Mar 5, 2013

In a Warming World, the Storms May Be Fewer But Stronger

New York, NY
USA
by
Adam Voiland
,
NASA Earth Observatory
Hurricane Sandy approaches the Atlantic coast of the U.S. in the early morning hours of October 29, 2012. Image: Jesse Allen and Robert Simmon, NASA Earth Observatory
Hurricane Sandy approaches the Atlantic coast of the U.S. in the early morning hours of October 29, 2012. Image: Jesse Allen and Robert Simmon, NASA Earth Observatory

Sandy is not the only recent storm to make people ask questions about climate change and weather. In 2010, an epic winter storm dubbed “Snowmageddon” dumped more than half a meter (2 feet) of snow across many parts of the U.S. East Coast. And in April 2011, tornadoes killed more than 364 Americans—the most ever in a month. The rash of twisters etched scars of destruction on the landscape so long and wide that they could be seen from space. The United States set records in 2011 and 2012 for the number of weather disasters that exceeded $1 billion in losses; most were storms...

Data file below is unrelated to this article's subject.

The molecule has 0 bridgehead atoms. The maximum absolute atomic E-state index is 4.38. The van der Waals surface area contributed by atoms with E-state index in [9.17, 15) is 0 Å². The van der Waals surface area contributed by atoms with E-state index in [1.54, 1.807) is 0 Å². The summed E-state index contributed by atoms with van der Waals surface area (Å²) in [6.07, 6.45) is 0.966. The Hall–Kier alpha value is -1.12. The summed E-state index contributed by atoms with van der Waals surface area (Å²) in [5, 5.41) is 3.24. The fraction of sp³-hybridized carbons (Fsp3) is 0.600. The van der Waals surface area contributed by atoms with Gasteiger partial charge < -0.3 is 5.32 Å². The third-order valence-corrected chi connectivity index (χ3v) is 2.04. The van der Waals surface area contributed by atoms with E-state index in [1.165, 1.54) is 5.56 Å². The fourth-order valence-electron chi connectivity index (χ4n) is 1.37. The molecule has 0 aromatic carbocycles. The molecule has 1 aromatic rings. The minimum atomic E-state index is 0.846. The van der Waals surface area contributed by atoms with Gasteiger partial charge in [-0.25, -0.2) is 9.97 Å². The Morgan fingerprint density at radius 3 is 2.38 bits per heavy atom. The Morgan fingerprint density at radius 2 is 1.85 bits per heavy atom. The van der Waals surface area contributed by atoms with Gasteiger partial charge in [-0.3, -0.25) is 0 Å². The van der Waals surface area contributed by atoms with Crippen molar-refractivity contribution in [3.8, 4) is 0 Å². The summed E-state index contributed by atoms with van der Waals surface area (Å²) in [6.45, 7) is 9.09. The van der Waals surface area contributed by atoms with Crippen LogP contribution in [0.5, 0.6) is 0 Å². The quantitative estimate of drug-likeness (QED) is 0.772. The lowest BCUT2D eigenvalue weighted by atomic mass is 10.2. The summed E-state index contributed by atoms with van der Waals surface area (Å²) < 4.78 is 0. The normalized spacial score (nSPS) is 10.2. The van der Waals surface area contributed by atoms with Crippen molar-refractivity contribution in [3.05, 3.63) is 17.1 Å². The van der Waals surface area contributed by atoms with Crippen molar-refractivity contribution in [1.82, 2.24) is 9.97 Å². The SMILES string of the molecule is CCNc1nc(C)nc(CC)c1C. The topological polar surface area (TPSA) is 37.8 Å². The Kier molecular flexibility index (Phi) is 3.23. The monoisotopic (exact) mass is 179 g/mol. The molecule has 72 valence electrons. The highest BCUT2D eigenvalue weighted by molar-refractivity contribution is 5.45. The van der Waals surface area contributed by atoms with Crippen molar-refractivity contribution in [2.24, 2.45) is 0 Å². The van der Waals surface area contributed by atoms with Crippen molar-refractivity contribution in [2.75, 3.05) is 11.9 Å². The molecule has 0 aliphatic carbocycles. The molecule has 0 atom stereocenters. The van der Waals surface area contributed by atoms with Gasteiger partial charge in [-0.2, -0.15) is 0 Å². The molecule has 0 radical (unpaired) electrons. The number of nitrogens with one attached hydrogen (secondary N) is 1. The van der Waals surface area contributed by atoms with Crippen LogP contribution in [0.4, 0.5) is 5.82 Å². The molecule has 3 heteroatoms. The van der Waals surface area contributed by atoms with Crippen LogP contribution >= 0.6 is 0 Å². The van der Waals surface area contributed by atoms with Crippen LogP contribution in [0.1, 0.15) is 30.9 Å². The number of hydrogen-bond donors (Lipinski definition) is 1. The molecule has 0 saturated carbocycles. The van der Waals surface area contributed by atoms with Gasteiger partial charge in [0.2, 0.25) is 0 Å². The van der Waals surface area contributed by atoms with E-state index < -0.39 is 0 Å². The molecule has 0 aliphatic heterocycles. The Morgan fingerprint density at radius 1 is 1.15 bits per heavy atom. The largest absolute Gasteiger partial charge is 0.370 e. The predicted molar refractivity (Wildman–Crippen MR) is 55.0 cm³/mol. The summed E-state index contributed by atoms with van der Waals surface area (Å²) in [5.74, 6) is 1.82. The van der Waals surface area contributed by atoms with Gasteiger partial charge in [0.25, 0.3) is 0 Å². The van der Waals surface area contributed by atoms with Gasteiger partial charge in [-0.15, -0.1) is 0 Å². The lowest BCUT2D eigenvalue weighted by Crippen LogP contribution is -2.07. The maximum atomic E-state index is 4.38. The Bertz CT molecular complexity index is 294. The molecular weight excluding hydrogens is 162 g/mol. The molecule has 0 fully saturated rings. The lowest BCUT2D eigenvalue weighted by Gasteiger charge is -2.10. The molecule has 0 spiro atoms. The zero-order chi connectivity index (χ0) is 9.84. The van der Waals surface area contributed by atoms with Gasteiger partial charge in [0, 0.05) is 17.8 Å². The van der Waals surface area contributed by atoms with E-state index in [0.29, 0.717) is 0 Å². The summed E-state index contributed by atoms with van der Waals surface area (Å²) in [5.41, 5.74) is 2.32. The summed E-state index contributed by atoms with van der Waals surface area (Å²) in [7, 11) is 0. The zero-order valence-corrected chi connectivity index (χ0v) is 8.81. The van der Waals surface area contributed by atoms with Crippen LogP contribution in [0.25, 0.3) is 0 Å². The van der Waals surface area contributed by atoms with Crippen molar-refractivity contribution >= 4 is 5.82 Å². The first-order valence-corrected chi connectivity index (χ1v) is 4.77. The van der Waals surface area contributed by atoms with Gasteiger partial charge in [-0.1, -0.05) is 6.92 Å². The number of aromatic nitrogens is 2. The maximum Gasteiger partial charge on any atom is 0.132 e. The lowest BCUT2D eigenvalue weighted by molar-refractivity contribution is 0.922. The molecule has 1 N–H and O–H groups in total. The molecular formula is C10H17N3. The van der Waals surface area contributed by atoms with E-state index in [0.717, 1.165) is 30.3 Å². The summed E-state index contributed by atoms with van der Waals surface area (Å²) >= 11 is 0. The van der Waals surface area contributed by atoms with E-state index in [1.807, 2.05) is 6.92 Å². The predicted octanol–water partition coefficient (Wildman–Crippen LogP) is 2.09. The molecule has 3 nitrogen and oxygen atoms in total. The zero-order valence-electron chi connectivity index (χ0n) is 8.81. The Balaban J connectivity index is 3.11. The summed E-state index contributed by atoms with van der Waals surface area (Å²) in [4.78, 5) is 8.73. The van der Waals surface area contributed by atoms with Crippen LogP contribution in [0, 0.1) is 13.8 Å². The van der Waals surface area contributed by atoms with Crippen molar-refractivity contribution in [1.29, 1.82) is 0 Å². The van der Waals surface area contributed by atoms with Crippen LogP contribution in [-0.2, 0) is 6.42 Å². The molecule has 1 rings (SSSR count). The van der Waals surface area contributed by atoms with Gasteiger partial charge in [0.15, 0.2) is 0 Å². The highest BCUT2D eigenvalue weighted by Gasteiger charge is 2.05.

Weather forecasters use terms like snowstorms, derechos, hailstorms, rainstorms, blizzards, low-pressure systems, lightning storms, hurricanes, typhoons, nor‘easters, and twisters. Research meteorologists and climatologists have a simpler way of dividing up the world’s storms: thunderstorms, tropical cyclones, and extra-tropical cyclones. All are atmospheric disturbances that redistribute heat and produce some combination of clouds, precipitation, and wind...

 

Storms feed off of latent heat, which is why scientists think global warming is strengthening storms. Extra heat in the atmosphere or ocean nourishes storms; the more heat energy that goes in, the more vigorously a weather system can churn